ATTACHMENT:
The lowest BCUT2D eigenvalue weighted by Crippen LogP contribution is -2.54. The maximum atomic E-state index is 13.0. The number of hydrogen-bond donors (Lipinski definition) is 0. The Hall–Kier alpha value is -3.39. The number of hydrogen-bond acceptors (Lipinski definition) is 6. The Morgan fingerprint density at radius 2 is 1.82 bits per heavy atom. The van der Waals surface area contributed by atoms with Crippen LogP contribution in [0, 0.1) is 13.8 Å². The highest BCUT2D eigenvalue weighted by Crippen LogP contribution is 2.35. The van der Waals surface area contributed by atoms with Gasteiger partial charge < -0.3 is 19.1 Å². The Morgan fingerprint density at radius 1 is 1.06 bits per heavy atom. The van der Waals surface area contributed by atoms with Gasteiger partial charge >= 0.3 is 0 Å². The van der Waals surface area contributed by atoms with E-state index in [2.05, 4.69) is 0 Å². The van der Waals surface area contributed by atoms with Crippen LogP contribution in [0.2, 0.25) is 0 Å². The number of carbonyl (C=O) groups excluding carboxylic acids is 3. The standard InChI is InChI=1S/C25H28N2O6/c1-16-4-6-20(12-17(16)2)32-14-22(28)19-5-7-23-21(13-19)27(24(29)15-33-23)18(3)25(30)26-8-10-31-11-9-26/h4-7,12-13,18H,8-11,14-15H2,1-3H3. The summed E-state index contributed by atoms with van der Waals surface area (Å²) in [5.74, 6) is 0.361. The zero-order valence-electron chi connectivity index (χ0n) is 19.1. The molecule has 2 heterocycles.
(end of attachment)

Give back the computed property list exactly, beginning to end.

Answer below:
The lowest BCUT2D eigenvalue weighted by Crippen LogP contribution is -2.54. The maximum atomic E-state index is 13.0. The number of hydrogen-bond donors (Lipinski definition) is 0. The Hall–Kier alpha value is -3.39. The number of hydrogen-bond acceptors (Lipinski definition) is 6. The Morgan fingerprint density at radius 2 is 1.82 bits per heavy atom. The van der Waals surface area contributed by atoms with Crippen LogP contribution in [0, 0.1) is 13.8 Å². The highest BCUT2D eigenvalue weighted by Crippen LogP contribution is 2.35. The van der Waals surface area contributed by atoms with Gasteiger partial charge < -0.3 is 19.1 Å². The Morgan fingerprint density at radius 1 is 1.06 bits per heavy atom. The van der Waals surface area contributed by atoms with Gasteiger partial charge >= 0.3 is 0 Å². The van der Waals surface area contributed by atoms with E-state index in [2.05, 4.69) is 0 Å². The van der Waals surface area contributed by atoms with Crippen LogP contribution in [0.2, 0.25) is 0 Å². The number of carbonyl (C=O) groups excluding carboxylic acids is 3. The standard InChI is InChI=1S/C25H28N2O6/c1-16-4-6-20(12-17(16)2)32-14-22(28)19-5-7-23-21(13-19)27(24(29)15-33-23)18(3)25(30)26-8-10-31-11-9-26/h4-7,12-13,18H,8-11,14-15H2,1-3H3. The summed E-state index contributed by atoms with van der Waals surface area (Å²) in [5.74, 6) is 0.361. The zero-order valence-electron chi connectivity index (χ0n) is 19.1. The molecule has 2 heterocycles.